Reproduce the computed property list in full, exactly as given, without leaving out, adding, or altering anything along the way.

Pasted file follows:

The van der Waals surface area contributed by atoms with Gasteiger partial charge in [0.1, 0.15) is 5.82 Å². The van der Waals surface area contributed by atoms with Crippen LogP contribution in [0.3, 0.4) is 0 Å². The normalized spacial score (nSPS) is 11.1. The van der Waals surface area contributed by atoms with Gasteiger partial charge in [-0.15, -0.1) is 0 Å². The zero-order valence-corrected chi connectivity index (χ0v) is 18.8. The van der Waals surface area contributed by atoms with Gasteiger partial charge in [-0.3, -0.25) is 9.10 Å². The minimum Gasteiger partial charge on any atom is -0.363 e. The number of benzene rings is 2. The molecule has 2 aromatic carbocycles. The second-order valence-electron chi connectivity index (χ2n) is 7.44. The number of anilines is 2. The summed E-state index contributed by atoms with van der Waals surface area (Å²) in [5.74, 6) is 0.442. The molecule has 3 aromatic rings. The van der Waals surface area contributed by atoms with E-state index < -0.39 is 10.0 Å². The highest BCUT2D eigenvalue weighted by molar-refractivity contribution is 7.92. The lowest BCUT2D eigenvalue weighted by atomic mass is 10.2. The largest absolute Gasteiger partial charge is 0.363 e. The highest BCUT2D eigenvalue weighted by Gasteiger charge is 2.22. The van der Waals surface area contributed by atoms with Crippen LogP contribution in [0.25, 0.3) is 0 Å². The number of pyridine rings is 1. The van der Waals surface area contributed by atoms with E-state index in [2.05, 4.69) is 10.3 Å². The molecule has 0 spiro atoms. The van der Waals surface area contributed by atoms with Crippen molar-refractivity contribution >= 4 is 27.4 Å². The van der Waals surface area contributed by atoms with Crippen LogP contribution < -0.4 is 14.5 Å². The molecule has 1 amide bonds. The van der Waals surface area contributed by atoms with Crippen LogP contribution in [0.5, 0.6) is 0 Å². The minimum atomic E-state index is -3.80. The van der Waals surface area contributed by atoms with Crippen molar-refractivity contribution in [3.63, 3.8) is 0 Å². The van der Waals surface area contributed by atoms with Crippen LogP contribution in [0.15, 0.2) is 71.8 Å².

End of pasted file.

The van der Waals surface area contributed by atoms with Gasteiger partial charge in [0.1, 0.15) is 5.82 Å². The van der Waals surface area contributed by atoms with Crippen LogP contribution in [0.3, 0.4) is 0 Å². The normalized spacial score (nSPS) is 11.1. The van der Waals surface area contributed by atoms with Gasteiger partial charge in [-0.15, -0.1) is 0 Å². The zero-order valence-corrected chi connectivity index (χ0v) is 18.8. The van der Waals surface area contributed by atoms with Gasteiger partial charge in [-0.3, -0.25) is 9.10 Å². The minimum Gasteiger partial charge on any atom is -0.363 e. The number of benzene rings is 2. The molecule has 2 aromatic carbocycles. The second-order valence-electron chi connectivity index (χ2n) is 7.44. The number of anilines is 2. The summed E-state index contributed by atoms with van der Waals surface area (Å²) in [5.74, 6) is 0.442. The molecule has 3 aromatic rings. The van der Waals surface area contributed by atoms with E-state index < -0.39 is 10.0 Å². The highest BCUT2D eigenvalue weighted by molar-refractivity contribution is 7.92. The lowest BCUT2D eigenvalue weighted by atomic mass is 10.2. The largest absolute Gasteiger partial charge is 0.363 e. The highest BCUT2D eigenvalue weighted by Gasteiger charge is 2.22. The van der Waals surface area contributed by atoms with Crippen LogP contribution in [0.25, 0.3) is 0 Å². The number of pyridine rings is 1. The van der Waals surface area contributed by atoms with E-state index in [2.05, 4.69) is 10.3 Å². The molecule has 0 spiro atoms. The van der Waals surface area contributed by atoms with Crippen molar-refractivity contribution >= 4 is 27.4 Å². The van der Waals surface area contributed by atoms with Crippen LogP contribution < -0.4 is 14.5 Å². The molecule has 1 amide bonds. The van der Waals surface area contributed by atoms with Crippen LogP contribution in [0.5, 0.6) is 0 Å². The minimum atomic E-state index is -3.80. The van der Waals surface area contributed by atoms with Crippen molar-refractivity contribution in [3.63, 3.8) is 0 Å². The van der Waals surface area contributed by atoms with Crippen LogP contribution in [0.15, 0.2) is 71.8 Å².